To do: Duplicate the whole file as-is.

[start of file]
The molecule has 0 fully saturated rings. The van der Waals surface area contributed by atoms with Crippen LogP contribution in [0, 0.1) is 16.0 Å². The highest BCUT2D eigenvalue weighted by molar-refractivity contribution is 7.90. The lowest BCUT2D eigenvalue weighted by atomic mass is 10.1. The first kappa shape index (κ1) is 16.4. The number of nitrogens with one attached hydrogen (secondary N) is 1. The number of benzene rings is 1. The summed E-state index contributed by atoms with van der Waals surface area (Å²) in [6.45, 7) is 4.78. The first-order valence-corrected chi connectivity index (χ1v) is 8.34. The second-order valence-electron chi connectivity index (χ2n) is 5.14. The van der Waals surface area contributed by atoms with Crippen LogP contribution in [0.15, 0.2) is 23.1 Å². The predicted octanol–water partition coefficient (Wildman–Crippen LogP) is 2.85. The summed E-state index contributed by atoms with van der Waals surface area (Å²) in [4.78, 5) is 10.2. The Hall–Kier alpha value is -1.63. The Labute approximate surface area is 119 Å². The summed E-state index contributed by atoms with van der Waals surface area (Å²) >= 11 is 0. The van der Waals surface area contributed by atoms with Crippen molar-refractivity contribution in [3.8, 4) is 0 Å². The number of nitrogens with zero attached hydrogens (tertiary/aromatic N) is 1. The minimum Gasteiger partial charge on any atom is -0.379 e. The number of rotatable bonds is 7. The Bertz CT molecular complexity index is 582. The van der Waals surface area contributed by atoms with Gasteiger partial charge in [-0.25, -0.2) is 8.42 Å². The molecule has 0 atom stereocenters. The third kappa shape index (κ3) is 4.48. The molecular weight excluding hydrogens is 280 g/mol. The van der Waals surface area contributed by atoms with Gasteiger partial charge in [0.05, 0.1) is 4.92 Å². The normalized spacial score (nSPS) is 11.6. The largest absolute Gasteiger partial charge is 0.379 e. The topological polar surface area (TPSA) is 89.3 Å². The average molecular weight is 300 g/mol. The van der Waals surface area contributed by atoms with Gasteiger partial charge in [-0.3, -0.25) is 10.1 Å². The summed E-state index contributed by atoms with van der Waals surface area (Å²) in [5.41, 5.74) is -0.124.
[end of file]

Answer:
The molecule has 0 fully saturated rings. The van der Waals surface area contributed by atoms with Crippen LogP contribution in [0, 0.1) is 16.0 Å². The highest BCUT2D eigenvalue weighted by molar-refractivity contribution is 7.90. The lowest BCUT2D eigenvalue weighted by atomic mass is 10.1. The first kappa shape index (κ1) is 16.4. The number of nitrogens with one attached hydrogen (secondary N) is 1. The number of benzene rings is 1. The summed E-state index contributed by atoms with van der Waals surface area (Å²) in [6.45, 7) is 4.78. The first-order valence-corrected chi connectivity index (χ1v) is 8.34. The second-order valence-electron chi connectivity index (χ2n) is 5.14. The van der Waals surface area contributed by atoms with Crippen LogP contribution in [0.15, 0.2) is 23.1 Å². The predicted octanol–water partition coefficient (Wildman–Crippen LogP) is 2.85. The summed E-state index contributed by atoms with van der Waals surface area (Å²) in [4.78, 5) is 10.2. The Hall–Kier alpha value is -1.63. The Labute approximate surface area is 119 Å². The summed E-state index contributed by atoms with van der Waals surface area (Å²) >= 11 is 0. The van der Waals surface area contributed by atoms with Crippen molar-refractivity contribution in [3.8, 4) is 0 Å². The number of nitrogens with zero attached hydrogens (tertiary/aromatic N) is 1. The minimum Gasteiger partial charge on any atom is -0.379 e. The number of rotatable bonds is 7. The Bertz CT molecular complexity index is 582. The van der Waals surface area contributed by atoms with Gasteiger partial charge in [-0.25, -0.2) is 8.42 Å². The molecule has 0 atom stereocenters. The third kappa shape index (κ3) is 4.48. The molecular weight excluding hydrogens is 280 g/mol. The van der Waals surface area contributed by atoms with Gasteiger partial charge in [0.05, 0.1) is 4.92 Å². The normalized spacial score (nSPS) is 11.6. The largest absolute Gasteiger partial charge is 0.379 e. The topological polar surface area (TPSA) is 89.3 Å². The average molecular weight is 300 g/mol. The van der Waals surface area contributed by atoms with Gasteiger partial charge in [-0.3, -0.25) is 10.1 Å². The summed E-state index contributed by atoms with van der Waals surface area (Å²) in [5.41, 5.74) is -0.124.